South Asia

Royal wedding 'boosts Sri Lanka sapphire sales'

Royal engagement ring Image copyright PA
Image caption The sapphire was first worn by Princess Diana

Sri Lankan gemstone dealers say demand for blue sapphires has risen strongly since Britain's Prince William married Kate Middleton in April.

They say the stone in the bride's ring, previously worn by Princess Diana, originated in Sri Lanka.

In the first half of this year, Sri Lankan gem exports rose 35% over the past year to be worth more than $48m.

An ordinary sapphire can cost $17,000 per gram, as the gems are difficult to mine.

Gems from Sri Lankan pits include rubies and so-called cat's eyes - but the best-known are Ceylon Sapphires, above all the blue ones, although there are also yellow and pink gems.


The Sri Lanka Gem and Jewellery Association has said it is beyond doubt that the sapphire in Kate Middleton's engagement ring, came from Sri Lanka more than three decades ago.

Image caption Sinan Salahudeen says there has been a rush for sapphires

However, earlier this year the royal jewellers, Garrard, declined to comment to the BBC on its origins.

A dealer at the 21st annual Gem and Jewellery exhibition in Colombo says the royal wedding has made stones like it very popular.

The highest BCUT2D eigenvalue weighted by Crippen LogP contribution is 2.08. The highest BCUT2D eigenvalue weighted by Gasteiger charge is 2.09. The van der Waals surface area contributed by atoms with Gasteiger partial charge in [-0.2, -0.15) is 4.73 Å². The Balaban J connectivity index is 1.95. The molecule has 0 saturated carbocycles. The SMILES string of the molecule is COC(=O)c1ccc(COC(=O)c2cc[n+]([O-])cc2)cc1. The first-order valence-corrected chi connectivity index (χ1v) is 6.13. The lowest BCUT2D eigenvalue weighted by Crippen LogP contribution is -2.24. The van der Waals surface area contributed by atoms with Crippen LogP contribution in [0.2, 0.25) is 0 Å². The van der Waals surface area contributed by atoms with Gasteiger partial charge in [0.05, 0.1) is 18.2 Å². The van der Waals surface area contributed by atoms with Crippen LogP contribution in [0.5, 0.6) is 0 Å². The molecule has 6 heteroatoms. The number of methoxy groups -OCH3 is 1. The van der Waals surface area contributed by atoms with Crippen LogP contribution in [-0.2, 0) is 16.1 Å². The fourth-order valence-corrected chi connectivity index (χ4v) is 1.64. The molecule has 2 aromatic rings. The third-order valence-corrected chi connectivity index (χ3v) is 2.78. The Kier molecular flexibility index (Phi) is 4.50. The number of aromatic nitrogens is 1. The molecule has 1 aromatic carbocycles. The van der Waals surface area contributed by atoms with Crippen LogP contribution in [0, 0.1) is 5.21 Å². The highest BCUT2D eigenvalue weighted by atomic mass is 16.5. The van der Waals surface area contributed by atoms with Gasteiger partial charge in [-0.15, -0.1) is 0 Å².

"There's been quite a rush here, especially for sapphires," said Sinan Salahudeen.

"It's something great that she's wearing a Ceylon Sapphire. That brings a lot of value to the stone and it's a prestige to our country as well."


Gem pit owner Udaya Angammana said the cost of sapphires was not expensive given the difficulties of mining them.

"The way they are mined, the time it takes, the cost it takes to mine a pit - the stones are tremendously cheap," he said.

"I've got two pits. And one of the pits has only yielded about 30,000 rupees for the last entire month."

Image caption Blue sapphires are highly prized

That is less than $300 yield in a pit employing six men.

While some older pits have dried up completely, the gem industry is still able to satisfy international markets.

After a severe dip in exports, due to the world economic recession, the Sri Lanka Gem and Jewellery Association has said those markets are again growing healthily.

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